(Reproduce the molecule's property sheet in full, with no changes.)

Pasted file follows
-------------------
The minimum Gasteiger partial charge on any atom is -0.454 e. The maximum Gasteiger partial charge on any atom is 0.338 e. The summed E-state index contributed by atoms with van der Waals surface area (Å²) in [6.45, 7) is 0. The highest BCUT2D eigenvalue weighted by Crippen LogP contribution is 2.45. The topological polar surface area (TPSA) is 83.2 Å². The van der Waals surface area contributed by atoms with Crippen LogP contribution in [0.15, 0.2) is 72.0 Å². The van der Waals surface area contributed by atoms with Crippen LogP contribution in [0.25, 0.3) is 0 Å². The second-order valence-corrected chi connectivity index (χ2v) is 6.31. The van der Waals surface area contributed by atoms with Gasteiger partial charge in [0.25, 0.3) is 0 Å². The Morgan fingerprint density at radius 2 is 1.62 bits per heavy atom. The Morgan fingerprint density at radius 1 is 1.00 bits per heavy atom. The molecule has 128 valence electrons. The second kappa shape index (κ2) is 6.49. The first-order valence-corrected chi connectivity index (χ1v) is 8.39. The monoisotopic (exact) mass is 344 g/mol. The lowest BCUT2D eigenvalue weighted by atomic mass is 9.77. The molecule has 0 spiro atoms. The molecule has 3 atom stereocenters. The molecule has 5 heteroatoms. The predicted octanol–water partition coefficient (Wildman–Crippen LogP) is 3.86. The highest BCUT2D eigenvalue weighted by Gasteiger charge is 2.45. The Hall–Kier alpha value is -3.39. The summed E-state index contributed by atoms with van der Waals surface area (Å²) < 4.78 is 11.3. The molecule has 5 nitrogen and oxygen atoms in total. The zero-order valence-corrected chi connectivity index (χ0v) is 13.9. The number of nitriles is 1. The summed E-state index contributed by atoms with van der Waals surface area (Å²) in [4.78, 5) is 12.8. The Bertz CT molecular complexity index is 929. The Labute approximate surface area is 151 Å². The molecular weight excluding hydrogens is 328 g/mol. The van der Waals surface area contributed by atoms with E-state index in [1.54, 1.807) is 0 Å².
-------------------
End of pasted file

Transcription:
The minimum Gasteiger partial charge on any atom is -0.454 e. The maximum Gasteiger partial charge on any atom is 0.338 e. The summed E-state index contributed by atoms with van der Waals surface area (Å²) in [6.45, 7) is 0. The highest BCUT2D eigenvalue weighted by Crippen LogP contribution is 2.45. The topological polar surface area (TPSA) is 83.2 Å². The van der Waals surface area contributed by atoms with Crippen LogP contribution in [0.15, 0.2) is 72.0 Å². The van der Waals surface area contributed by atoms with Crippen LogP contribution in [0.25, 0.3) is 0 Å². The second-order valence-corrected chi connectivity index (χ2v) is 6.31. The van der Waals surface area contributed by atoms with Gasteiger partial charge in [0.25, 0.3) is 0 Å². The Morgan fingerprint density at radius 2 is 1.62 bits per heavy atom. The Morgan fingerprint density at radius 1 is 1.00 bits per heavy atom. The molecule has 128 valence electrons. The second kappa shape index (κ2) is 6.49. The first-order valence-corrected chi connectivity index (χ1v) is 8.39. The monoisotopic (exact) mass is 344 g/mol. The lowest BCUT2D eigenvalue weighted by atomic mass is 9.77. The molecule has 0 spiro atoms. The molecule has 3 atom stereocenters. The molecule has 5 heteroatoms. The predicted octanol–water partition coefficient (Wildman–Crippen LogP) is 3.86. The highest BCUT2D eigenvalue weighted by Gasteiger charge is 2.45. The Hall–Kier alpha value is -3.39. The summed E-state index contributed by atoms with van der Waals surface area (Å²) < 4.78 is 11.3. The molecule has 5 nitrogen and oxygen atoms in total. The zero-order valence-corrected chi connectivity index (χ0v) is 13.9. The number of nitriles is 1. The summed E-state index contributed by atoms with van der Waals surface area (Å²) in [4.78, 5) is 12.8. The Bertz CT molecular complexity index is 929. The Labute approximate surface area is 151 Å². The molecular weight excluding hydrogens is 328 g/mol. The van der Waals surface area contributed by atoms with E-state index in [1.54, 1.807) is 0 Å².